Shock rise in fatal motorway accidents prompts further scrutiny of smart motorways; Highways England admits "more that needs to be done”
The number of fatal accidents on Britain’s motorways rose by 19.4 per cent last year, with 92 fatal collisions resulting in the deaths of 107 people – up from 77 fatal accidents that saw 99 people lose their lives in 2017. The number of motorway accidents in which motorists sustained ‘serious’ injuries increased by 10 per cent over the same period.
The figures – revealed in official data from the Department for Transport – reverse a trend that has seen the number of motorway fatalities fall in 2017 and 2016, and are in stark contrast to the overall fatal accident rate across Britain’s road network, which fell by 0.29 per cent last year.
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Highways England – the ‘government owned company’ responsible for the country’s motorway network – has come under intense pressure over the rollout of smart motorways, with a recently unearthed report revealing the risk of breaking down in an all-lane running motorway during off-peak hours is 216 per cent higher than breaking down on a conventional motorway.
The organisation has long held that smart motorways are as safe if not safer than conventional motorways, citing evidence that the constant monitoring and variable speed limits smart motorways bring reduce the overall number of accidents.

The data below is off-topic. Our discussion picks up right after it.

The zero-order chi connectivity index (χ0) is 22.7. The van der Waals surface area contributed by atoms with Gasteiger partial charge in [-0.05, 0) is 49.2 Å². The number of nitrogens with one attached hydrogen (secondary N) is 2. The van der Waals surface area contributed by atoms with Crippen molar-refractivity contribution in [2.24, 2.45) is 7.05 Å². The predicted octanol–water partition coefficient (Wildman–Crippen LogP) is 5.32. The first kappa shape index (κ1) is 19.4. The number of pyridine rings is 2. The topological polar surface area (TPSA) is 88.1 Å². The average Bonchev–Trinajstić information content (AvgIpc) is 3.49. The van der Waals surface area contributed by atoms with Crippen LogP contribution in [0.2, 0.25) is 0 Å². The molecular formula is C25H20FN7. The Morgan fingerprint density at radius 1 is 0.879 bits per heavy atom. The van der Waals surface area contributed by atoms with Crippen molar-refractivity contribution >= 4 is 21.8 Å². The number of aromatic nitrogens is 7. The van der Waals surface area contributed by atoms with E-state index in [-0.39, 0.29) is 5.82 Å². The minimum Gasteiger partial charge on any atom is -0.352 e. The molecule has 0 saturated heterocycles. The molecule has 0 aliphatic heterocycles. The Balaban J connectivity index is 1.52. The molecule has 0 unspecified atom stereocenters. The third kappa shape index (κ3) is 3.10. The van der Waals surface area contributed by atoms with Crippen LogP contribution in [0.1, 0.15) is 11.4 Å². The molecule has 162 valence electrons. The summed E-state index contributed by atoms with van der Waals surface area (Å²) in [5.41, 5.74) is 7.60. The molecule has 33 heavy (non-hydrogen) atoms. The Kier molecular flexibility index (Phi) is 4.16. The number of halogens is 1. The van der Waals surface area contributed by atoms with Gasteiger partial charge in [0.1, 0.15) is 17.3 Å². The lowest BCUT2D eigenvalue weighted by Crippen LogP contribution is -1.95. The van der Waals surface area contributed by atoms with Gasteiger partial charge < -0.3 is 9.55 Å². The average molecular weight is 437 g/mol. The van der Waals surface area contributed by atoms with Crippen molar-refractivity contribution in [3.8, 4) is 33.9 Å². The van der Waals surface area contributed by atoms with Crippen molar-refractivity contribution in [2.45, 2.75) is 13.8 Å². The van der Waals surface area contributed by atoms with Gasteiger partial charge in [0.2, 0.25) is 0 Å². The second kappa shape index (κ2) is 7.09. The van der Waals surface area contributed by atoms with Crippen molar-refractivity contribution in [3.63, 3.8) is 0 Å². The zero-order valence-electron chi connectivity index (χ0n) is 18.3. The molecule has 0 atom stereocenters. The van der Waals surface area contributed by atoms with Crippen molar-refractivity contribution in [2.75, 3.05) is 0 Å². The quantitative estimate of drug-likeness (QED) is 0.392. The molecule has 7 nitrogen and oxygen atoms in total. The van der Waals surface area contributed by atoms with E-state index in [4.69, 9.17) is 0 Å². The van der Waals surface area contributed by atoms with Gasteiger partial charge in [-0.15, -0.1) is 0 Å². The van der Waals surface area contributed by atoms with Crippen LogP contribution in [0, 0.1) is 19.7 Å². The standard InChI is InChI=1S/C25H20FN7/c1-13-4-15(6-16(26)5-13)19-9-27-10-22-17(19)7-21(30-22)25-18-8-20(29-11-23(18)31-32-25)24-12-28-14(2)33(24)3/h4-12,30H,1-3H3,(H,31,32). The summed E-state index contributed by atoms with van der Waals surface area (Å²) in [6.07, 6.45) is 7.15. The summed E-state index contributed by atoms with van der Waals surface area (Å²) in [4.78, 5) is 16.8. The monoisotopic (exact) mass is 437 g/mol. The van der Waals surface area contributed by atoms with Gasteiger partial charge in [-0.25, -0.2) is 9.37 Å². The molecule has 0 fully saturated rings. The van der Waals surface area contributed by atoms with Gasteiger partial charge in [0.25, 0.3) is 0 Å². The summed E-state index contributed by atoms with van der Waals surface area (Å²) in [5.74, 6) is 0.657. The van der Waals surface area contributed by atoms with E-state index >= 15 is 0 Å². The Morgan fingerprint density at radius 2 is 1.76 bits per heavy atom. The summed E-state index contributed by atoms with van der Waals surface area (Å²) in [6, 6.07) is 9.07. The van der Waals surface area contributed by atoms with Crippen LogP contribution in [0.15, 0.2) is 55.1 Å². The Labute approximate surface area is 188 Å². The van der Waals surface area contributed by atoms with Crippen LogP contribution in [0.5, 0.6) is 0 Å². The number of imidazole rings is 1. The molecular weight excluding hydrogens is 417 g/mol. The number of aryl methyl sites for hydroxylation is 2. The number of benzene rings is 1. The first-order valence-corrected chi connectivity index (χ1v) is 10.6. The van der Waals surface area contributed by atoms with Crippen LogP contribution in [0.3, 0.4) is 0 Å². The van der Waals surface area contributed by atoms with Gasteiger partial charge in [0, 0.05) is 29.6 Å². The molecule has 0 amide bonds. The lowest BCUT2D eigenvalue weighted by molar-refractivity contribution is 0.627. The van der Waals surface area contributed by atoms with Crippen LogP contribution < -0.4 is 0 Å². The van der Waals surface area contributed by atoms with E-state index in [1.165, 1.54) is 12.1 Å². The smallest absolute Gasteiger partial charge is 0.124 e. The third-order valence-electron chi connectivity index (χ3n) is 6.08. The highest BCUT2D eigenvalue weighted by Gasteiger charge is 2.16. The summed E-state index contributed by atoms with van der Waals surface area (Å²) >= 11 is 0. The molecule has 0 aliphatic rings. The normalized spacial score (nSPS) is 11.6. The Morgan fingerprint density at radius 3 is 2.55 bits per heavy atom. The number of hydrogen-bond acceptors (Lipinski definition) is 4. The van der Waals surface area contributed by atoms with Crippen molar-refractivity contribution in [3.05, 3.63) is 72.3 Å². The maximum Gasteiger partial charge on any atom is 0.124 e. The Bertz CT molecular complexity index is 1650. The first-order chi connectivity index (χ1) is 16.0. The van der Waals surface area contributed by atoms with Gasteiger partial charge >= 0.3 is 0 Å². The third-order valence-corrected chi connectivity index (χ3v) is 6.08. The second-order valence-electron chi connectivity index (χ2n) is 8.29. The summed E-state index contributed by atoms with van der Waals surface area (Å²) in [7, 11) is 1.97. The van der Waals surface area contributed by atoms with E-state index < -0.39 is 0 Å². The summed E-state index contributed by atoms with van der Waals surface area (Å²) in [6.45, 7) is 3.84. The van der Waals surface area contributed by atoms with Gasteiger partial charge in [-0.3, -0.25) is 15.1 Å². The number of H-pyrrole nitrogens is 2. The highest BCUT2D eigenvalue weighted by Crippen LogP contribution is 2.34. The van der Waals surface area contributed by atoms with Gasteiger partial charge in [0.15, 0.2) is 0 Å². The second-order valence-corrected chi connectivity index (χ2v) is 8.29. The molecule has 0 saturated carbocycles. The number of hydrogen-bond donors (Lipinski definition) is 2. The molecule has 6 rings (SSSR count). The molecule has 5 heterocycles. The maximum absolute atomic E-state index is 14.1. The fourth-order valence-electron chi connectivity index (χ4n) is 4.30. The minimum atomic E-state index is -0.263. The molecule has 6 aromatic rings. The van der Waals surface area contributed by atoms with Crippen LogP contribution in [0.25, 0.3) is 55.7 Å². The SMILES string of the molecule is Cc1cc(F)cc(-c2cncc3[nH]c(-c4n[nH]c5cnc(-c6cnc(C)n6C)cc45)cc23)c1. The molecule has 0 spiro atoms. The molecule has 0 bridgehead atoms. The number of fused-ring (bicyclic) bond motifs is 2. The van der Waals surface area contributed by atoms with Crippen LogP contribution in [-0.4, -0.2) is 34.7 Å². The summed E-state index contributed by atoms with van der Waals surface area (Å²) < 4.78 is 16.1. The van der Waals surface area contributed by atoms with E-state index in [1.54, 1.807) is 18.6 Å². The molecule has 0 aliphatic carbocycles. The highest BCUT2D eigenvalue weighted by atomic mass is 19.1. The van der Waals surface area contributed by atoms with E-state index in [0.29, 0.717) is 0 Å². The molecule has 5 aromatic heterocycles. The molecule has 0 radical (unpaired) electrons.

Smart motorways are also a cost-effective method of increasing motorway capacity, keeping drivers off higher-risk A roads. They allow for increased traffic flow in areas where motorway widening would be impossible or prohibitively expensive – for instance when the roads run close to railway lines or bodies of water.
And, while both drivers and safety groups have said that motorways should always have hard shoulders, previous research has highlighted that 24 vehicles a week are collided with when parked hard shoulders, which one Highways England boss has described as “inhospitable”.
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Nonetheless, these latest figures prompted Highways England to admit that “there is still much more that needs to be done” with regard to motorway safety, and that the numbers were “very concerning.” The company added that “each incident is a tragedy for the individuals and the families involved.”
Highways England reiterated its position, though, that “separate analysis of smart motorway all-lane running schemes continues to indicate that they are as safe as our wider motorway network.”
Jack Cousens, head of roads policy for the AA, said: “The fact fatal incidents on British motorways rose by almost a fifth last year is depressingly tragic. We need to design and build the safest roads in the world, not ones ‘just as safe’ as their predecessors.
“Drivers feel uneasy on all lane running schemes, so much so that two thirds (66%) are only prepared to drive up to half a mile in search of an Emergency Refuge Area, before stopping in a live lane should they have a puncture.
“It seems that as more collisions occur where vulnerable vehicles are hit in live lanes, the more the public seems to distrust the concept of smart motorways.”
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